Days went by and I was happy to see their ever-growing love. Martin was very protective of John. He would shield him from anything that posed a threat to John. But somehow, deep in my heart I felt that John is not as selfless as Martin is. He has still slight feeling of envy or jealousy deeply rooted in him, though from his refined behavior, it was hard to understand.
It was winter. The day was June 9, 1994. In the morning we felt a little tremor as if our bed was shaking and our utensils were rattling. No one paid any attention. By morning 8:00 AM, the school started as usual. At 10:00 AM the school building started vibrating in very violent manner. It was an earthquake of higher magnitude. We somehow announced the children to come out of their classrooms. The pleasant environment of the school turned into a total chaotic mess. We started pulling out junior classes first as the senior students would be able to manage themselves.
The quake was hitting now and then. After maximum of the students were pulled out of the school, some of us, ran throughout the building to ensure that no one else is left in the school building. When I reached the third floor, I saw John, lying on his chest, supporting himself with the help of pillar and stretching his hand out as if trying to pull some one up. To my surprise, it was Martin who was hanging down. The sidewall had broken due to the high magnitude of the quake and he slipped through it. I also joined hands with John to pull Martin up.
Martin cried, “I won’t make it, you both save your lives. Go run.”
I said, “I am your teacher, I cannot let you die in front of my eyes.”
John was already sobbing. In his broken voice he said, “If I leave your hand today, I won’t be able to survive through the rest of my life. You were the one who taught me human emotions, to love and to be loved. You were there for me in every moment of my life, be it sorrow or joy, so how come you expect me to run away leaving you in such a situation. Moreover you promised me to be with me throughout my life. I won’t let you break your promise, my friend.”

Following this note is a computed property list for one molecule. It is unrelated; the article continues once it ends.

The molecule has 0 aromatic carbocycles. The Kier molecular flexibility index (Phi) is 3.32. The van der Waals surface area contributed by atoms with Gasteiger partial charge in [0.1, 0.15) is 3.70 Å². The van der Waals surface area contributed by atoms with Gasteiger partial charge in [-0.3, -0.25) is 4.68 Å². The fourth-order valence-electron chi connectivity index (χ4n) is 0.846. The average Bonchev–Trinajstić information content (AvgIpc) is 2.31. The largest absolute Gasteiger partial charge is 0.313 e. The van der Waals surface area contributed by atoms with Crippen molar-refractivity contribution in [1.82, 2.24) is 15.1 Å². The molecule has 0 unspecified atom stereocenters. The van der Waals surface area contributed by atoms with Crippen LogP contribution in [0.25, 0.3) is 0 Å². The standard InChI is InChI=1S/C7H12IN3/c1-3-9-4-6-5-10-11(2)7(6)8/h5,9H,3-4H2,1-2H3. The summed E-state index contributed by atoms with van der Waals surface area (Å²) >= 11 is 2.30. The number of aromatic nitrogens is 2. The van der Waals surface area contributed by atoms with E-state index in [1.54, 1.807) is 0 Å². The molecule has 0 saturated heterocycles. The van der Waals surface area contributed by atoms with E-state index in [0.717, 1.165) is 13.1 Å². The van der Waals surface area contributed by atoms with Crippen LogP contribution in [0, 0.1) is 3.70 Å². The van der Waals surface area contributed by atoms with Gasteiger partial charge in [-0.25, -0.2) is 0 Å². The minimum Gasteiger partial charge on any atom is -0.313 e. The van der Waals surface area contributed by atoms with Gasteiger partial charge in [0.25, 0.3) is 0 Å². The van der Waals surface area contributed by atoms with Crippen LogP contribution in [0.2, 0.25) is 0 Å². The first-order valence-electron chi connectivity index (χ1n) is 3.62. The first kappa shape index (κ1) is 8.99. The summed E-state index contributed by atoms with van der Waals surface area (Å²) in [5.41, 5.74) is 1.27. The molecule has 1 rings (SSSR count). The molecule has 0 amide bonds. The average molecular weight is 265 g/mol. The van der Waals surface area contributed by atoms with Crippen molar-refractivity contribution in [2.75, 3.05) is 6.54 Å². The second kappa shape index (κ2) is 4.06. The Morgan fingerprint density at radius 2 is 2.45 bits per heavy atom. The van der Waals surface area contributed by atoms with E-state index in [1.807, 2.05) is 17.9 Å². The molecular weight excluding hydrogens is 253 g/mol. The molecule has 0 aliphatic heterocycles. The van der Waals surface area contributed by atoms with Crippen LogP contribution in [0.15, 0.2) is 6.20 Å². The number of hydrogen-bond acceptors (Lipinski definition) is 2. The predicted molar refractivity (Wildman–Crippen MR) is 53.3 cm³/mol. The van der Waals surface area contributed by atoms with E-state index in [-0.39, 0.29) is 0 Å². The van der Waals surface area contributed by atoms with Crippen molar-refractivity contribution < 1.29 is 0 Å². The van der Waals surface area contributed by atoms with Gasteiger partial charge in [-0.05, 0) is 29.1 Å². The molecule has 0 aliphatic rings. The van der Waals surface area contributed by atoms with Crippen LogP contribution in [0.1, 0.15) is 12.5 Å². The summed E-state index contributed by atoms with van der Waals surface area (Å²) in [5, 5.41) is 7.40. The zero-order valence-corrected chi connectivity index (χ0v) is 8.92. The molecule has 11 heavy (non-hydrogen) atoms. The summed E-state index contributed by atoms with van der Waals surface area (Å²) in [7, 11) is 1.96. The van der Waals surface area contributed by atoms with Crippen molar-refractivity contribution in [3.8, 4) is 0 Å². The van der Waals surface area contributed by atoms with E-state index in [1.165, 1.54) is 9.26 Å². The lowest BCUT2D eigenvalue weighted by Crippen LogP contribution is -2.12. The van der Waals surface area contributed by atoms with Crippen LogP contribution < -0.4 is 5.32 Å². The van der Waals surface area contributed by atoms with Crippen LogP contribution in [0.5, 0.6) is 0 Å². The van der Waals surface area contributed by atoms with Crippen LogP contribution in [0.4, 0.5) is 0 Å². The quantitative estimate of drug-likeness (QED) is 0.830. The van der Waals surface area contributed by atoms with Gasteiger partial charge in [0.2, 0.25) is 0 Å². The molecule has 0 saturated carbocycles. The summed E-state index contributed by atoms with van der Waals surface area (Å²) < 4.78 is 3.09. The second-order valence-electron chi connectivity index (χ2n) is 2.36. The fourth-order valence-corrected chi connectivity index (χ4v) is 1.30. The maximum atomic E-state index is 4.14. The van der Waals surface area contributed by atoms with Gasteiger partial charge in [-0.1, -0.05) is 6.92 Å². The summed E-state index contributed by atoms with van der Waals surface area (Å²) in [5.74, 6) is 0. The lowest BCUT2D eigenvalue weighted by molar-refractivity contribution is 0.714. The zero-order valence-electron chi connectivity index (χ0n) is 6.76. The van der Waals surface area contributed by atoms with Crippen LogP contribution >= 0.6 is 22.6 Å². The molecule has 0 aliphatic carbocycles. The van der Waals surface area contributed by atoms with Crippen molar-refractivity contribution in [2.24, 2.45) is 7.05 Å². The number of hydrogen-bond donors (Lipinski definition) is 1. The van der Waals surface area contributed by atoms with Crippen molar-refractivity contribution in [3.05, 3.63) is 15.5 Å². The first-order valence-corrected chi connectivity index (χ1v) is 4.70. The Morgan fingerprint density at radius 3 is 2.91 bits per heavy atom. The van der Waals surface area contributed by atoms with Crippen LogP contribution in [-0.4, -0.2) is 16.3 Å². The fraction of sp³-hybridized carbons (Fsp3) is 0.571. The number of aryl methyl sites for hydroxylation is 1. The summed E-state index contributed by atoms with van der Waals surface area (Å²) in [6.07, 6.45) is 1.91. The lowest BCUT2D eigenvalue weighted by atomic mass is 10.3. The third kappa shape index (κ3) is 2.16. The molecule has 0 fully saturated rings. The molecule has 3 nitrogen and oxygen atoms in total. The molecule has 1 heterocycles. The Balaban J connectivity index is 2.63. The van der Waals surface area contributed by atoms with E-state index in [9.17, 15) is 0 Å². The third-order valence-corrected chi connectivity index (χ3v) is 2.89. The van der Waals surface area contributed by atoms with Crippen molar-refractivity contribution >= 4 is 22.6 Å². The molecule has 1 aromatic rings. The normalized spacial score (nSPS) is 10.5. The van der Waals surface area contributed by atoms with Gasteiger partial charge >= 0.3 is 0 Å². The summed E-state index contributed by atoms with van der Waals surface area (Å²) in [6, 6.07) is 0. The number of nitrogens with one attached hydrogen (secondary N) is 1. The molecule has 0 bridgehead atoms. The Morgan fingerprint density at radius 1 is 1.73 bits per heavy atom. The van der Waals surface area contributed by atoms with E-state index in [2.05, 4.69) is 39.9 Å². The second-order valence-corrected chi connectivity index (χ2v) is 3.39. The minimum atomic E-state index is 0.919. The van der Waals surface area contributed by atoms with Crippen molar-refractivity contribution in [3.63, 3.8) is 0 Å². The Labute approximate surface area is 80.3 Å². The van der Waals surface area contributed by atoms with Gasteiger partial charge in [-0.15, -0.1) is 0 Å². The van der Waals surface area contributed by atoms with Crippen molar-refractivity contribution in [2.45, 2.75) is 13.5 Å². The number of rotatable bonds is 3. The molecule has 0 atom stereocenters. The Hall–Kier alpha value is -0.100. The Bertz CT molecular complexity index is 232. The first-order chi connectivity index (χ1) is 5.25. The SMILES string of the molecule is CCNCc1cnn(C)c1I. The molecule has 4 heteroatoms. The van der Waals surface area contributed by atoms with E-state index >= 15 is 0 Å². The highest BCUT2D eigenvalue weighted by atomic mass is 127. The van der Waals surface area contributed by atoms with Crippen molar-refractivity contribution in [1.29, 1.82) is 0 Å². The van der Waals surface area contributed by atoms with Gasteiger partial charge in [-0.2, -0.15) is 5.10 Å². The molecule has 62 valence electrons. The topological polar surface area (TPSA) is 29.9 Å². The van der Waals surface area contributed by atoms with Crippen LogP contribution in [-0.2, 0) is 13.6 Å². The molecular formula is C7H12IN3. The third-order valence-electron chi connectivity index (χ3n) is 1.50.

My heart melted by listening to their conversation. What I thought about John was totally wrong. Both John, and me somehow were able to pull Martin up slightly, at least Martin was able to hold an iron rod for his support. They both were grown ups, and for John and me it was not possible to pull up another grown up boy like Martin. I asked John to hold Martin’s hand tight and asked Martin to take the support of the iron rod and in the mean time, I would call some more people for help. I hurried down the steps, I found some teachers for help. We were on our way and just reached the other end of third floor, from where we could see John lying on the ground. With fast and hasty steps we were approaching them, when the quake had hit again. We somehow, caught the windows and doors of the classroom to keep our balance. Before we could stand on our feet, we no more saw John on the floor. When looked over the corridor wall we saw that both of them had fallen on the ground. Their heads were lying in pool of blood. But their hands were joined to each others’. They kept their promise; they did not leave each other till the end.
The principal and we teachers rushed them to hospital, but the doctors said that they had already breathed their last some hours ago, may be when they hit the hard ground while falling from above.
Rose ended the story. There were tears at the corner of her eyes, as if she had re-visualized the mishap. Without a word more, she left the classroom.